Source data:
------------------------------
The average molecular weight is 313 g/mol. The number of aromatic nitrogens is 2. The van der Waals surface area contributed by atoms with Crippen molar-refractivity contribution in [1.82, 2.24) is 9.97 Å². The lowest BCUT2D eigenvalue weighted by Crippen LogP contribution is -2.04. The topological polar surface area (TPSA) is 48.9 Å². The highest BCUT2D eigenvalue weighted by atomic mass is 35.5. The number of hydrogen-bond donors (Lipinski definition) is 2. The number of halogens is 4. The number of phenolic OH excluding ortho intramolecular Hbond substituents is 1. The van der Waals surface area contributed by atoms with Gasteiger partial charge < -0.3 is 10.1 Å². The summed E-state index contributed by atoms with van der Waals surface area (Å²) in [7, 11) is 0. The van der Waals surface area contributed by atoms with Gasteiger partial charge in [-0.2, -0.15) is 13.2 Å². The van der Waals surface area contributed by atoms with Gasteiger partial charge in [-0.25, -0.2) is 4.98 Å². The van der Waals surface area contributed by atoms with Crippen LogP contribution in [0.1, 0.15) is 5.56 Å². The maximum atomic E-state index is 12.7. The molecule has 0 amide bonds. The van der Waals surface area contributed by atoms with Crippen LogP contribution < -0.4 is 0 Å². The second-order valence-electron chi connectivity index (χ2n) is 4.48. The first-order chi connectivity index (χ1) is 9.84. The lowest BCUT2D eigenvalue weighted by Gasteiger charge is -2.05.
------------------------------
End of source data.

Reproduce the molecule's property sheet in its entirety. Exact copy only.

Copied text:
The average molecular weight is 313 g/mol. The number of aromatic nitrogens is 2. The van der Waals surface area contributed by atoms with Crippen molar-refractivity contribution in [1.82, 2.24) is 9.97 Å². The lowest BCUT2D eigenvalue weighted by Crippen LogP contribution is -2.04. The topological polar surface area (TPSA) is 48.9 Å². The highest BCUT2D eigenvalue weighted by atomic mass is 35.5. The number of hydrogen-bond donors (Lipinski definition) is 2. The number of halogens is 4. The number of phenolic OH excluding ortho intramolecular Hbond substituents is 1. The van der Waals surface area contributed by atoms with Gasteiger partial charge < -0.3 is 10.1 Å². The summed E-state index contributed by atoms with van der Waals surface area (Å²) in [7, 11) is 0. The van der Waals surface area contributed by atoms with Gasteiger partial charge in [-0.2, -0.15) is 13.2 Å². The van der Waals surface area contributed by atoms with Gasteiger partial charge in [-0.25, -0.2) is 4.98 Å². The van der Waals surface area contributed by atoms with Crippen LogP contribution in [0.1, 0.15) is 5.56 Å². The maximum atomic E-state index is 12.7. The molecule has 0 amide bonds. The van der Waals surface area contributed by atoms with Crippen LogP contribution < -0.4 is 0 Å². The second-order valence-electron chi connectivity index (χ2n) is 4.48. The first-order chi connectivity index (χ1) is 9.84. The lowest BCUT2D eigenvalue weighted by Gasteiger charge is -2.05.